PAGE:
We need something new to strive for because the old goals moved out of reach for most of us.
3. Human survival
Our survival as a species really should be our collective goal. This is touched upon by Eileen in one of her emails (again, emphasis mine):
Maybe we’re just born to love and worry about the people we know, and to go on loving and worrying even when there are more important things we should be doing. And if that means the human species is going to die out, isn’t it in a way a nice reason to die out, the nicest reason you can imagine? Because when we should have been reorganising the distribution of the world’s resources and transitioning collectively to a sustainable economic model, we were worrying about sex and friendship instead. Because we loved each other too much and found each other too interesting. And I love that about humanity, and in fact it’s the very reason I root for us to survive — because we are so stupid about each other.
“Dying out” for any reason is a bleak thought, but I kind of like this angle of rooting for our survival due to how strongly we relate and connect to one another.
It’s so easy to spiral about all the terrible things human beings have done and are doing to the planet, the animals and other human beings. Both the news and social media most often highlight the very worst of humanity. To despair about our survival is the default way of being.
But it’s worth remembering that we’re not just surviving for survival’s sake, we’re worth saving. We absolutely do need to reorganise the distribution of the world’s resources and transition collectively to a sustainable economic model, and we can do that whilst also worrying about friendship, sex and everything else that makes us so delightfully human.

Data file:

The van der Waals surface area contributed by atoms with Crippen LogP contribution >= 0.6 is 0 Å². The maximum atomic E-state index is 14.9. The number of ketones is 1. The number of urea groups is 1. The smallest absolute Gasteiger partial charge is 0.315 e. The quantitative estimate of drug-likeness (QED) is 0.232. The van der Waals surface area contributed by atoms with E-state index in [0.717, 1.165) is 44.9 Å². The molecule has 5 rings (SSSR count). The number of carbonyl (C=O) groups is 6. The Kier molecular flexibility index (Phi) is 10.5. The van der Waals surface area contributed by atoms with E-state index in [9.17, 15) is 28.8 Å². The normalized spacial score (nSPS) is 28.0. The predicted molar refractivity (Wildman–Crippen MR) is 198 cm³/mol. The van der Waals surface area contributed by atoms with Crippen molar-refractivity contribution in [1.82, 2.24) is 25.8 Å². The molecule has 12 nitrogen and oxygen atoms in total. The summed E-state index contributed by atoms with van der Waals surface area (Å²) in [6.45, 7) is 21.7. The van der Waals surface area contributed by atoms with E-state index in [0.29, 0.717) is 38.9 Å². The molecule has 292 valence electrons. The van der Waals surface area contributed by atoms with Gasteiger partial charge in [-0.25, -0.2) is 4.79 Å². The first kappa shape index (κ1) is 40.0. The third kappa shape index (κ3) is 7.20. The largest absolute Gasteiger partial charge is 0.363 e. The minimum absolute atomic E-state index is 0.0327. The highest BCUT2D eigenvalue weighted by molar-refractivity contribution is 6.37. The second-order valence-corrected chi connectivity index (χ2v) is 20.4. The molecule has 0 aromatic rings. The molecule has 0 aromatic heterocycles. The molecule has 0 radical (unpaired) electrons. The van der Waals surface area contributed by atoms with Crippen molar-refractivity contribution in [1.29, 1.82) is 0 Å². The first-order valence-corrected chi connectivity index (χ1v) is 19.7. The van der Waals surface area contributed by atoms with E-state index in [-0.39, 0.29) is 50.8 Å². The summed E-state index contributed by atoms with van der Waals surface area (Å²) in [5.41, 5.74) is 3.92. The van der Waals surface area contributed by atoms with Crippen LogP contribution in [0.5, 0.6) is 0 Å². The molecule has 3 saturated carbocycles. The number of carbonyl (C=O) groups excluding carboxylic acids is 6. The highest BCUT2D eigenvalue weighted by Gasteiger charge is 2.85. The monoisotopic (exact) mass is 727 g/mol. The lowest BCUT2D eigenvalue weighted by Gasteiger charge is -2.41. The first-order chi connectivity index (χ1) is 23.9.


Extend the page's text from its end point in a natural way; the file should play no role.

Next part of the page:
I’d recommend Sasha Fletcher’s piece for Joyland about writing about love while the world falls apart, which came to mind when writing this point. It also leads nicely into my next point…
4. The moral and political worth of writing
Alice has this to say about her writing:
I find my own work morally and politically worthless, and yet it’s what I do with my life, the only thing I want to do.
This struck at something deeply personal. Whilst what I’ve wanted to write is in permanent flux, there’s never been a time when writing wasn’t what I wanted to do. Even when I wanted to be a teacher as a kid, I most enjoyed writing made up lesson plans or marking my brother’s work.
But much like Alice, I’ve often wondered what purpose my writing is supposed to serve. With so many content creators competing for attention online, there’s a demand that everything you share must have value. And as someone who wishes they were more politically active, there’s an internal pressure to contribute.
This last quote is not taken from an email. It’s taken from a late chapter in the book and could potentially count as a spoiler, so consider this your SPOILER WARNING.
If you weren’t my friend I wouldn’t know who I was, [Eileen] said. Alice rested her face in Eileen’s arm, closing her eyes. No, she agreed. I wouldn’t know who I was either. And actually for a while I didn’t.
I think the best friendships I have now are with people who remind me of who I am whenever I lose myself. Friends make us see the best in ourselves when we’re caught up in seeing the worst.
Whenever I spend too long away from people I love, my focus switches to everything I’m not and most likely never will be. And when I’m reunited with the people I hold dearest, I rediscover the person I really am and everything I could be.